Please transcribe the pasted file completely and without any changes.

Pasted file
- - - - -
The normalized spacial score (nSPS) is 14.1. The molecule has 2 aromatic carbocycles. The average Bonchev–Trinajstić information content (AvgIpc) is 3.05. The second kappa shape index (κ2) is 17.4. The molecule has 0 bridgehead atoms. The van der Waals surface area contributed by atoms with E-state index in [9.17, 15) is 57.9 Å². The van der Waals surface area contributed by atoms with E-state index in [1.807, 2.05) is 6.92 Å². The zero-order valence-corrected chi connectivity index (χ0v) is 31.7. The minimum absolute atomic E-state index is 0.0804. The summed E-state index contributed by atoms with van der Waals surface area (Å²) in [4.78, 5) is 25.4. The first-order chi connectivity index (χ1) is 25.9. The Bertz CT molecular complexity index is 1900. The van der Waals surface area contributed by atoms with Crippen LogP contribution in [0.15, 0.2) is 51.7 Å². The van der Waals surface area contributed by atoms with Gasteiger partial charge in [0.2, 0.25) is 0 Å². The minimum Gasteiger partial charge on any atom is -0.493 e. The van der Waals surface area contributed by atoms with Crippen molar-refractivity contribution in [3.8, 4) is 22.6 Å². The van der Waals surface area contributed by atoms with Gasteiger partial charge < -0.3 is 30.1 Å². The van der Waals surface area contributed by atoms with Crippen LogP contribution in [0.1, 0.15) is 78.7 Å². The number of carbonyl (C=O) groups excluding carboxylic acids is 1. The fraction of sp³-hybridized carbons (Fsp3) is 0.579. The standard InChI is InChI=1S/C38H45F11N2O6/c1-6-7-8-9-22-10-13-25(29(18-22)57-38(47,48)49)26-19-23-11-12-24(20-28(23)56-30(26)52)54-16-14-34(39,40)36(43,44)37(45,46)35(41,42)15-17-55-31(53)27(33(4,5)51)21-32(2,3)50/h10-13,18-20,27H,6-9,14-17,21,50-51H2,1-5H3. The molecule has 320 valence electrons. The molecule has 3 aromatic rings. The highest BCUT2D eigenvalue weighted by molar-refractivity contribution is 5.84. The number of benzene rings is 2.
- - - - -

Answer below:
The normalized spacial score (nSPS) is 14.1. The molecule has 2 aromatic carbocycles. The average Bonchev–Trinajstić information content (AvgIpc) is 3.05. The second kappa shape index (κ2) is 17.4. The molecule has 0 bridgehead atoms. The van der Waals surface area contributed by atoms with E-state index in [9.17, 15) is 57.9 Å². The van der Waals surface area contributed by atoms with E-state index in [1.807, 2.05) is 6.92 Å². The zero-order valence-corrected chi connectivity index (χ0v) is 31.7. The minimum absolute atomic E-state index is 0.0804. The summed E-state index contributed by atoms with van der Waals surface area (Å²) in [4.78, 5) is 25.4. The first-order chi connectivity index (χ1) is 25.9. The Bertz CT molecular complexity index is 1900. The van der Waals surface area contributed by atoms with Crippen LogP contribution in [0.15, 0.2) is 51.7 Å². The van der Waals surface area contributed by atoms with Gasteiger partial charge in [0.2, 0.25) is 0 Å². The minimum Gasteiger partial charge on any atom is -0.493 e. The van der Waals surface area contributed by atoms with Crippen molar-refractivity contribution in [3.8, 4) is 22.6 Å². The van der Waals surface area contributed by atoms with Gasteiger partial charge < -0.3 is 30.1 Å². The van der Waals surface area contributed by atoms with Crippen LogP contribution in [0.1, 0.15) is 78.7 Å². The number of carbonyl (C=O) groups excluding carboxylic acids is 1. The fraction of sp³-hybridized carbons (Fsp3) is 0.579. The standard InChI is InChI=1S/C38H45F11N2O6/c1-6-7-8-9-22-10-13-25(29(18-22)57-38(47,48)49)26-19-23-11-12-24(20-28(23)56-30(26)52)54-16-14-34(39,40)36(43,44)37(45,46)35(41,42)15-17-55-31(53)27(33(4,5)51)21-32(2,3)50/h10-13,18-20,27H,6-9,14-17,21,50-51H2,1-5H3. The molecule has 320 valence electrons. The molecule has 3 aromatic rings. The highest BCUT2D eigenvalue weighted by molar-refractivity contribution is 5.84. The number of benzene rings is 2.